There have been calls to impose stricter penalties on those responsible for lighting wildfires.
It comes after a gorse fire in Killiney Hill was brought under control yesterday, with two firefighters receiving minor injuries trying to subdue it.
Speaking on Newstalk Breakfast this morning, Environmentalist John Gibbons said that whether the perpetrator intended to start the fire or not should be taken into account if harsher penalties are to apply.
In Ireland, deliberately setting a fire to vegetation is illegal between March 1st and August 31st.
Gibbons said the current penalties are “far too low, considering the damage they can do”.
Earlier this month, a forest fire spread in Crone Wood and Carrick Mountain in County Wicklow, where people regularly walk and hike.
This year, the UK has banned disposable barbecues in an attempt to reduce the number of fires spreading accidentally.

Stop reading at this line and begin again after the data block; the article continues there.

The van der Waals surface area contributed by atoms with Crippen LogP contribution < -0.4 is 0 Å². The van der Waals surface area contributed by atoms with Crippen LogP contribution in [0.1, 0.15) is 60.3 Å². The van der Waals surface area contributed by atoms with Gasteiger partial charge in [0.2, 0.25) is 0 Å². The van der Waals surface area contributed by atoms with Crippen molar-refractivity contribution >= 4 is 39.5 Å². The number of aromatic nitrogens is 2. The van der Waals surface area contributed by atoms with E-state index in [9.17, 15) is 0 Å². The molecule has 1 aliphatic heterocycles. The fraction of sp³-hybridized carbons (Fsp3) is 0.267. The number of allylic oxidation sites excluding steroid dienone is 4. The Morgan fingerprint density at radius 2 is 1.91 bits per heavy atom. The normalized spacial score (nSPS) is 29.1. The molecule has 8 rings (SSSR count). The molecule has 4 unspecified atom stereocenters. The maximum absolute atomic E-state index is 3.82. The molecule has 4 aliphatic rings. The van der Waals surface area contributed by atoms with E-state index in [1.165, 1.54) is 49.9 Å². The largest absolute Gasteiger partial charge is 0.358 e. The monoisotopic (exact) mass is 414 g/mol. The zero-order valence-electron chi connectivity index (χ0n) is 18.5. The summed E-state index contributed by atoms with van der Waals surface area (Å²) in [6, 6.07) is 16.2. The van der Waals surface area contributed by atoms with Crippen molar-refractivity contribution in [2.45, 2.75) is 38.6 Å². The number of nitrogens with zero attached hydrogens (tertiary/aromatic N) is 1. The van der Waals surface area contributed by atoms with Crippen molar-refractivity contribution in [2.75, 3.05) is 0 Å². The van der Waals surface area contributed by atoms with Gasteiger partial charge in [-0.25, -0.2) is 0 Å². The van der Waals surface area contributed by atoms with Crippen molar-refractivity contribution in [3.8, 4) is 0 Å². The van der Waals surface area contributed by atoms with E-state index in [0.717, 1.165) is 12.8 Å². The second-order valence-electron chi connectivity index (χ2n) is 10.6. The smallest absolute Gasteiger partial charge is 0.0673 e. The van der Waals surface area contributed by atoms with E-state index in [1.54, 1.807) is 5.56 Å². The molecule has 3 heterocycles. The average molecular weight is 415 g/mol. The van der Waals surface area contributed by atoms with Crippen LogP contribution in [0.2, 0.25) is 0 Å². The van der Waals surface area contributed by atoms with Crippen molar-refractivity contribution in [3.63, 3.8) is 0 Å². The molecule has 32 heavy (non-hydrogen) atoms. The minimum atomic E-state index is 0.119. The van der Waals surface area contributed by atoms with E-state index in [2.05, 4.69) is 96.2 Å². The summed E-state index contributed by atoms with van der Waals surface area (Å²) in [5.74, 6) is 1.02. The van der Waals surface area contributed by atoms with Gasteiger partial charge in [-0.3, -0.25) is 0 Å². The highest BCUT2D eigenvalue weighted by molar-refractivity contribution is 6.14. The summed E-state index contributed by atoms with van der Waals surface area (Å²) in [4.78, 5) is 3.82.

There is no indication that Irish law will follow suit.
Gibbons said: “A disposable barbecue is essentially like if you were to design something to start a fire - not intentionally, an accidental fire.”
"It’s charcoal sitting in foil and then oftentimes after the barbeque they’re simply left smouldering there.”
“If you’re thinking of going out and about and enjoying the countryside or enjoying the wildlife, like up in Killiney Hill, don’t bring a disposable barbeque with you, it’s simply too risky.”
Gibbons said that the fires can be “devastating” for wildlife.
“Many wildfires happen on peatlands and that causes the peatlands to dry out.”
“Even after the fire has been doused, the underlying soil is damaged and it’s no longer capable of supporting the vast invertebrate life that actually in turn supports all the wildlife.”
Due to rising temperatures in Ireland, Gibbons said the country will need to pivot towards the tactics of hotter countries when tackling fires.
Main image shows a gorse fire on Howth Head last year. Image: Sam Boal/RollingNews